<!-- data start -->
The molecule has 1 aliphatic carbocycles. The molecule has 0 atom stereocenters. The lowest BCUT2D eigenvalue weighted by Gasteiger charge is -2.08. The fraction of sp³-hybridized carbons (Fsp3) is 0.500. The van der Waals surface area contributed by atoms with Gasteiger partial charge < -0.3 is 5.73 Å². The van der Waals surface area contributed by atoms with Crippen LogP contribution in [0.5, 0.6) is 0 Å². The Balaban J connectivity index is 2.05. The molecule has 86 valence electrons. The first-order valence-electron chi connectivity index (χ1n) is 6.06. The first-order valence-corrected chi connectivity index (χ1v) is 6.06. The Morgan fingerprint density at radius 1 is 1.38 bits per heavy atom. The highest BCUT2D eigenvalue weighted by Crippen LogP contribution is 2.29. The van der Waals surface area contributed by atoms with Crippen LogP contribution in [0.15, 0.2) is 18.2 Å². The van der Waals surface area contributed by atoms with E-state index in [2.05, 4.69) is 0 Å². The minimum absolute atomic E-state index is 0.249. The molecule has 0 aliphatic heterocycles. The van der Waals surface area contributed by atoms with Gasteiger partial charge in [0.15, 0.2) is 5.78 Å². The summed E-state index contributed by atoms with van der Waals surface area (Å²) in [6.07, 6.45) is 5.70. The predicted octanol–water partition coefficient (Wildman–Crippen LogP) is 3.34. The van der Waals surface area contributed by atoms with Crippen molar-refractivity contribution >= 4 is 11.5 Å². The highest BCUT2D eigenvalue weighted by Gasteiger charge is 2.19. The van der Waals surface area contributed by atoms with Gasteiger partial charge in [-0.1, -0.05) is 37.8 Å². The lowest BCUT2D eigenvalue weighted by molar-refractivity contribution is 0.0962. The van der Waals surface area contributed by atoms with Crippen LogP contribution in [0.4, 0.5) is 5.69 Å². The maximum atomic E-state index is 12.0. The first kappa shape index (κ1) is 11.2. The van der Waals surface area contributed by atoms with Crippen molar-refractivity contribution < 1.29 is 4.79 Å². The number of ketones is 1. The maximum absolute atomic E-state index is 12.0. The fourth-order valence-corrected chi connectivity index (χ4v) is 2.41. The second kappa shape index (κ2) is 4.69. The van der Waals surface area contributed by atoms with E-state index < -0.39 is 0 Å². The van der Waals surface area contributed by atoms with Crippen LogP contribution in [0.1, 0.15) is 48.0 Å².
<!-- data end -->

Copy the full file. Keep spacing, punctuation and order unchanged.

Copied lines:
The molecule has 1 aliphatic carbocycles. The molecule has 0 atom stereocenters. The lowest BCUT2D eigenvalue weighted by Gasteiger charge is -2.08. The fraction of sp³-hybridized carbons (Fsp3) is 0.500. The van der Waals surface area contributed by atoms with Gasteiger partial charge < -0.3 is 5.73 Å². The van der Waals surface area contributed by atoms with Crippen LogP contribution in [0.5, 0.6) is 0 Å². The Balaban J connectivity index is 2.05. The molecule has 86 valence electrons. The first-order valence-electron chi connectivity index (χ1n) is 6.06. The first-order valence-corrected chi connectivity index (χ1v) is 6.06. The Morgan fingerprint density at radius 1 is 1.38 bits per heavy atom. The highest BCUT2D eigenvalue weighted by Crippen LogP contribution is 2.29. The van der Waals surface area contributed by atoms with Crippen LogP contribution in [0.15, 0.2) is 18.2 Å². The van der Waals surface area contributed by atoms with E-state index in [2.05, 4.69) is 0 Å². The minimum absolute atomic E-state index is 0.249. The molecule has 0 aliphatic heterocycles. The van der Waals surface area contributed by atoms with Gasteiger partial charge in [0.15, 0.2) is 5.78 Å². The summed E-state index contributed by atoms with van der Waals surface area (Å²) in [6.07, 6.45) is 5.70. The predicted octanol–water partition coefficient (Wildman–Crippen LogP) is 3.34. The van der Waals surface area contributed by atoms with Crippen molar-refractivity contribution >= 4 is 11.5 Å². The highest BCUT2D eigenvalue weighted by Gasteiger charge is 2.19. The van der Waals surface area contributed by atoms with Gasteiger partial charge in [-0.1, -0.05) is 37.8 Å². The lowest BCUT2D eigenvalue weighted by molar-refractivity contribution is 0.0962. The van der Waals surface area contributed by atoms with Crippen LogP contribution in [0.4, 0.5) is 5.69 Å². The maximum atomic E-state index is 12.0. The first kappa shape index (κ1) is 11.2. The van der Waals surface area contributed by atoms with Crippen molar-refractivity contribution < 1.29 is 4.79 Å². The number of ketones is 1. The maximum absolute atomic E-state index is 12.0. The fourth-order valence-corrected chi connectivity index (χ4v) is 2.41. The second kappa shape index (κ2) is 4.69. The van der Waals surface area contributed by atoms with E-state index < -0.39 is 0 Å². The van der Waals surface area contributed by atoms with Crippen LogP contribution in [0.1, 0.15) is 48.0 Å².